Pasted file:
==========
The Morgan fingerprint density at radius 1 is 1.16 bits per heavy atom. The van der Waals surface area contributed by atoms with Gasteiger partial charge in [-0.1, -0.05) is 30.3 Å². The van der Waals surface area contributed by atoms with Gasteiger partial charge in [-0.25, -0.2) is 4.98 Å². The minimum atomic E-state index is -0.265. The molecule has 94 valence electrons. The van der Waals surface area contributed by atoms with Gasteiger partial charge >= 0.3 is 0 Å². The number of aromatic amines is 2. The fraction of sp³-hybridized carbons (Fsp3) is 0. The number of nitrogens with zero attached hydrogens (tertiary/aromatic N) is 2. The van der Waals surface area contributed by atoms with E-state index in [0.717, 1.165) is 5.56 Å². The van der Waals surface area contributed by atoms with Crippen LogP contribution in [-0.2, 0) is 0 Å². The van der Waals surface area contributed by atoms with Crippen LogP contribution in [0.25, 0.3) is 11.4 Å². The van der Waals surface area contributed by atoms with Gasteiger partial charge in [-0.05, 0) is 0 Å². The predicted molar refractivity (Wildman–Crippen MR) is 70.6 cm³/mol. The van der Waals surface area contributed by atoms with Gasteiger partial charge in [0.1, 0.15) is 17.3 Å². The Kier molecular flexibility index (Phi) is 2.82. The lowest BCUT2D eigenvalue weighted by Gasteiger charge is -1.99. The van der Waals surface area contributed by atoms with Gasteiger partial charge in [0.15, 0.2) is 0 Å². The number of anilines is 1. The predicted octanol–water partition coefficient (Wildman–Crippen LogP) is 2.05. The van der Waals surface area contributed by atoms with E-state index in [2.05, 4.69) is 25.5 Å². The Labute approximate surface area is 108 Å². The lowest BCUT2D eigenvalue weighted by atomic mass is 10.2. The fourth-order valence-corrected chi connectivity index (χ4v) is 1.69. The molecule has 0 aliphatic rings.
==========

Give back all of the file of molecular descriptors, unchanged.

The Morgan fingerprint density at radius 1 is 1.16 bits per heavy atom. The van der Waals surface area contributed by atoms with Gasteiger partial charge in [-0.1, -0.05) is 30.3 Å². The van der Waals surface area contributed by atoms with Gasteiger partial charge in [-0.25, -0.2) is 4.98 Å². The minimum atomic E-state index is -0.265. The molecule has 94 valence electrons. The van der Waals surface area contributed by atoms with Gasteiger partial charge >= 0.3 is 0 Å². The number of aromatic amines is 2. The fraction of sp³-hybridized carbons (Fsp3) is 0. The number of nitrogens with zero attached hydrogens (tertiary/aromatic N) is 2. The van der Waals surface area contributed by atoms with E-state index in [0.717, 1.165) is 5.56 Å². The van der Waals surface area contributed by atoms with Crippen LogP contribution in [-0.2, 0) is 0 Å². The van der Waals surface area contributed by atoms with Crippen LogP contribution in [0.25, 0.3) is 11.4 Å². The van der Waals surface area contributed by atoms with Gasteiger partial charge in [-0.05, 0) is 0 Å². The predicted molar refractivity (Wildman–Crippen MR) is 70.6 cm³/mol. The van der Waals surface area contributed by atoms with Gasteiger partial charge in [0.1, 0.15) is 17.3 Å². The Kier molecular flexibility index (Phi) is 2.82. The lowest BCUT2D eigenvalue weighted by Gasteiger charge is -1.99. The van der Waals surface area contributed by atoms with Gasteiger partial charge in [0.15, 0.2) is 0 Å². The number of anilines is 1. The predicted octanol–water partition coefficient (Wildman–Crippen LogP) is 2.05. The van der Waals surface area contributed by atoms with E-state index in [2.05, 4.69) is 25.5 Å². The Labute approximate surface area is 108 Å². The lowest BCUT2D eigenvalue weighted by atomic mass is 10.2. The fourth-order valence-corrected chi connectivity index (χ4v) is 1.69. The molecule has 0 aliphatic rings.